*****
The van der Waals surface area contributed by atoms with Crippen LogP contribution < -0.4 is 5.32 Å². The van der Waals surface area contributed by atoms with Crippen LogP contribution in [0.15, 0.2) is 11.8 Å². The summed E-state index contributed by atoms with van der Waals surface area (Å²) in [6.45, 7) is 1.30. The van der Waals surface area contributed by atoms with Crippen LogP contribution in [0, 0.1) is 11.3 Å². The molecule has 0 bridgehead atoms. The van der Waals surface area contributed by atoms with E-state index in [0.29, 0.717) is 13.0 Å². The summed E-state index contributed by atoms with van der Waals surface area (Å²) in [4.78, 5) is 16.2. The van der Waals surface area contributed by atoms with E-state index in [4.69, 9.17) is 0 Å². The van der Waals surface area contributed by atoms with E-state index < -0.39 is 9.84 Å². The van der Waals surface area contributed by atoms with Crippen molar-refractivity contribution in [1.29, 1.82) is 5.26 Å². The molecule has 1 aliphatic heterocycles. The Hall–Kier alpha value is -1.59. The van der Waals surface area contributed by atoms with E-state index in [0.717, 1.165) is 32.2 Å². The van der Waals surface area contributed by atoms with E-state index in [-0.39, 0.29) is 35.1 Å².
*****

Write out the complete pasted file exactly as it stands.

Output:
The van der Waals surface area contributed by atoms with Crippen LogP contribution < -0.4 is 5.32 Å². The van der Waals surface area contributed by atoms with Crippen LogP contribution in [0.15, 0.2) is 11.8 Å². The summed E-state index contributed by atoms with van der Waals surface area (Å²) in [6.45, 7) is 1.30. The van der Waals surface area contributed by atoms with Crippen LogP contribution in [0, 0.1) is 11.3 Å². The molecule has 0 bridgehead atoms. The van der Waals surface area contributed by atoms with E-state index in [0.29, 0.717) is 13.0 Å². The summed E-state index contributed by atoms with van der Waals surface area (Å²) in [4.78, 5) is 16.2. The van der Waals surface area contributed by atoms with E-state index in [4.69, 9.17) is 0 Å². The van der Waals surface area contributed by atoms with E-state index < -0.39 is 9.84 Å². The van der Waals surface area contributed by atoms with Crippen molar-refractivity contribution in [1.29, 1.82) is 5.26 Å². The molecule has 1 aliphatic heterocycles. The Hall–Kier alpha value is -1.59. The van der Waals surface area contributed by atoms with E-state index in [0.717, 1.165) is 32.2 Å². The van der Waals surface area contributed by atoms with E-state index in [-0.39, 0.29) is 35.1 Å².